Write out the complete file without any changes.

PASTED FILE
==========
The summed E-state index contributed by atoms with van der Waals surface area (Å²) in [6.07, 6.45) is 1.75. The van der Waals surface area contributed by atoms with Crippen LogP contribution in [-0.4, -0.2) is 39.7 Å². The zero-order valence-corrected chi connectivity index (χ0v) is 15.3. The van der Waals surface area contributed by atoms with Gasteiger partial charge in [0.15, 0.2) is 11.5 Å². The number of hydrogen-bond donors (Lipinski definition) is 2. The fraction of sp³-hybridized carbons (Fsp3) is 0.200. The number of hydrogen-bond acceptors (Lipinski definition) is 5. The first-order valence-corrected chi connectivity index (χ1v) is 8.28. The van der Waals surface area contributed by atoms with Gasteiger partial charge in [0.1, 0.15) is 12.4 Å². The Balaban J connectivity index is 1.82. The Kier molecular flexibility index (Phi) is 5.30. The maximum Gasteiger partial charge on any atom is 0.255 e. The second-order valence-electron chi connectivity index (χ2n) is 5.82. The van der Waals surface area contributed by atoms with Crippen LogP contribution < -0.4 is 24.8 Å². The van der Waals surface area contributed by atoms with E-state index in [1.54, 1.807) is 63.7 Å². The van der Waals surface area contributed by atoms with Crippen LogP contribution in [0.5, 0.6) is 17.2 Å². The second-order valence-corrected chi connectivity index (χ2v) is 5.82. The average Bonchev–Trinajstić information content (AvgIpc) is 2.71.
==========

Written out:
The summed E-state index contributed by atoms with van der Waals surface area (Å²) in [6.07, 6.45) is 1.75. The van der Waals surface area contributed by atoms with Crippen LogP contribution in [-0.4, -0.2) is 39.7 Å². The zero-order valence-corrected chi connectivity index (χ0v) is 15.3. The van der Waals surface area contributed by atoms with Gasteiger partial charge in [0.15, 0.2) is 11.5 Å². The number of hydrogen-bond donors (Lipinski definition) is 2. The fraction of sp³-hybridized carbons (Fsp3) is 0.200. The number of hydrogen-bond acceptors (Lipinski definition) is 5. The first-order valence-corrected chi connectivity index (χ1v) is 8.28. The van der Waals surface area contributed by atoms with Gasteiger partial charge in [0.1, 0.15) is 12.4 Å². The Balaban J connectivity index is 1.82. The Kier molecular flexibility index (Phi) is 5.30. The maximum Gasteiger partial charge on any atom is 0.255 e. The second-order valence-electron chi connectivity index (χ2n) is 5.82. The van der Waals surface area contributed by atoms with Crippen LogP contribution < -0.4 is 24.8 Å². The van der Waals surface area contributed by atoms with E-state index in [1.54, 1.807) is 63.7 Å². The van der Waals surface area contributed by atoms with Crippen LogP contribution in [0.5, 0.6) is 17.2 Å². The second-order valence-corrected chi connectivity index (χ2v) is 5.82. The average Bonchev–Trinajstić information content (AvgIpc) is 2.71.